Hector Picard and Kerry Gruson were each in their mid-20s when devastating events permanently changed their lives.
As a young reporter heading to Vietnam to cover the war in 1974, Gruson was interviewing a veteran Green Beret who had a flashback, mistook her for a Viet Cong and strangled her, leaving her quadriplegic and neurologically disabled.
Two decades later, Picard, an electrician, received 13,000 volts of electricity from a substation transformer, leaving him burned over nearly half his body and requiring the amputation of his entire right arm and half of his left one.
On Wednesday, the two combined forces to achieve something many non-injured people would find daunting: a 50-mile bicycle race through the Florida Keys, with Picard, on a specially fitted bike, pulling Gruson in a specially designed trailer.
It was not their first joint athletic undertaking; in January, the two completed a half-marathon, with Picard pushing Gruson in a racing wheelchair. The pair hope to do a triathlon in the future.
Working as a team helps both get through the grueling races. “When I’m pulling her, I think of us both as athletes,” Picard said. “When we finish it, we finish it together.”
Picard, 51, who lives in Fort Lauderdale, first noticed Gruson, 69, who lives in Miami, after he started racing nine years ago. He kept seeing her at races, a diminutive woman with her head cocked to one side, participating in various events by being pushed or pulled along.
“It just inspired me to see this lady who’s been through so much out there, whether it’s hot, cold, raining, or whatever, and she’s enjoying it — and that’s my approach to life,” he said Tuesday as they prepared for the ride. “We definitely are major head-turners, and for us to do something together will definitely turn a lot of heads.”
That’s what they’re hoping for. Both are involved with organizations that help people overcome barriers. Picard is a founder of DontStopLiving.org, an organization that supports people facing physical or other obstacles, and Gruson is co-founder of Thumbs Up! International, a nonprofit organization that connects people of all ability levels to take on athletic challenges together. She has participated in races with different partners and teams, including an Ironman event in weather so rough that her boat capsized. “She wanted to continue even though she nearly drowned,” Picard noted.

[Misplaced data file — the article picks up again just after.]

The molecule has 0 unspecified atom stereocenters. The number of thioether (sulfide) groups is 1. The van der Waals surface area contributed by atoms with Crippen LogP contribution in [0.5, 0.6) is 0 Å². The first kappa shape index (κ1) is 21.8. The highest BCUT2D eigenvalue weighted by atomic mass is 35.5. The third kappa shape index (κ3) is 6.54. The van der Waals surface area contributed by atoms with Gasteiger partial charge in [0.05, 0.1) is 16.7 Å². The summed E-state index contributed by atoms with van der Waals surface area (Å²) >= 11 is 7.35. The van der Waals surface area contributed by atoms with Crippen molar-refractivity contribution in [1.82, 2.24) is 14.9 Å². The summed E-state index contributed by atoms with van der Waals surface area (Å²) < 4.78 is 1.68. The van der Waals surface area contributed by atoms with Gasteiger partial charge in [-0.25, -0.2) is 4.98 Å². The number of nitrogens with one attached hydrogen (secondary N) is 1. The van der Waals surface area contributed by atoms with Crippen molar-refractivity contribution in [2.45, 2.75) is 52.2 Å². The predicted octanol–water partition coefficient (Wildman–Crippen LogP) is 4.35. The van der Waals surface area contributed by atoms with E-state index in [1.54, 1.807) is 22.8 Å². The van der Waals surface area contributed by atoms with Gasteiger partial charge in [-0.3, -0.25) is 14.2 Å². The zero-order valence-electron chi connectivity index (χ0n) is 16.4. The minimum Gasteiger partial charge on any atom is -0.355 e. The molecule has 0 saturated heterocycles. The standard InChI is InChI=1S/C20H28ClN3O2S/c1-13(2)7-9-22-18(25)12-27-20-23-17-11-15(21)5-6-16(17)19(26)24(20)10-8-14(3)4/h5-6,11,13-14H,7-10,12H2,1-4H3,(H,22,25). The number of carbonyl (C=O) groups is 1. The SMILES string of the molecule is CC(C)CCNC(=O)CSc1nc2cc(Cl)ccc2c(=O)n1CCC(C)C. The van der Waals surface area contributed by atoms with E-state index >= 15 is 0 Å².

It hasn’t been easy for either of them. “Early on it was, ‘God, why me, I was a good guy, why’d this happen to me?” Picard said. “But I realized I had a 1-year-old daughter and she needed a dad, and that’s what got me going early on. And after that, it just steamrolled into today.”
An avid basketball player before his accident, Picard invented a prosthetic device that allows him to dribble and shoot, and another that allows him to play softball — inventions born partly out of necessity.
“I saw my kids struggling with the sport, and I saw other dads helping their kids,” he said. He went on to coach softball for five years.
Gruson also struggled with “despair, yes, and anger” after her attack, she told The Washington Post. She had led a physically and intellectually active life as the daughter of two journalists, traveling internationally and speaking several languages. “I realized my anger was depleting my energy, and I needed that energy to survive.”
She had always been stubborn, she said. And she was always an optimist.
“That’s why I’m still here,” she said in a documentary about her life, speaking softly because her vocal cords were damaged in the attack. “It’s a constant struggle, every day, every minute. … People say, ‘You’ve been such a brave person.’ I haven’t. I just have no choice.”
She underwent extensive rehabilitative therapy and resumed work as a journalist, at the Miami News for two years and at the New York Times for nearly 27. She said she does not bear a grudge against the veteran who hurt her, but considers them both to be war casualties. “You have to deal with your anger,” she said. “If you let it consume you, you’re done for. Then you really are a victim. And I’m not a victim.”
In fact, she said, many of her struggles are not unlike what the able-bodied face. “It’s not about disabled people only; it’s about all of us. Sometimes we set these limitations on ourselves,” she told The Washington Post. “People complain about the bumps on the road. For me, the bumps on the road are what make me feel alive.”
Picard, who is also a motivational speaker, loves the idea that he can be a model for others. At one race, an older man crossed the route to give him a hug. “He said I inspired him to keep going. That’s what inspires me, when strangers come up and say that. I live for that.”
On Wednesday, the weather was hot and they shared the road with semi trucks that passed dangerously close, but they made it in five hours.
“We felt great,” Picard said afterward. “I think we made a decent team.”
And, he added, “It turned a lot of heads.”
By Tara Bahrampour
Tara Bahrampour, a staff writer based in Washington, D.C., writes about aging and generations.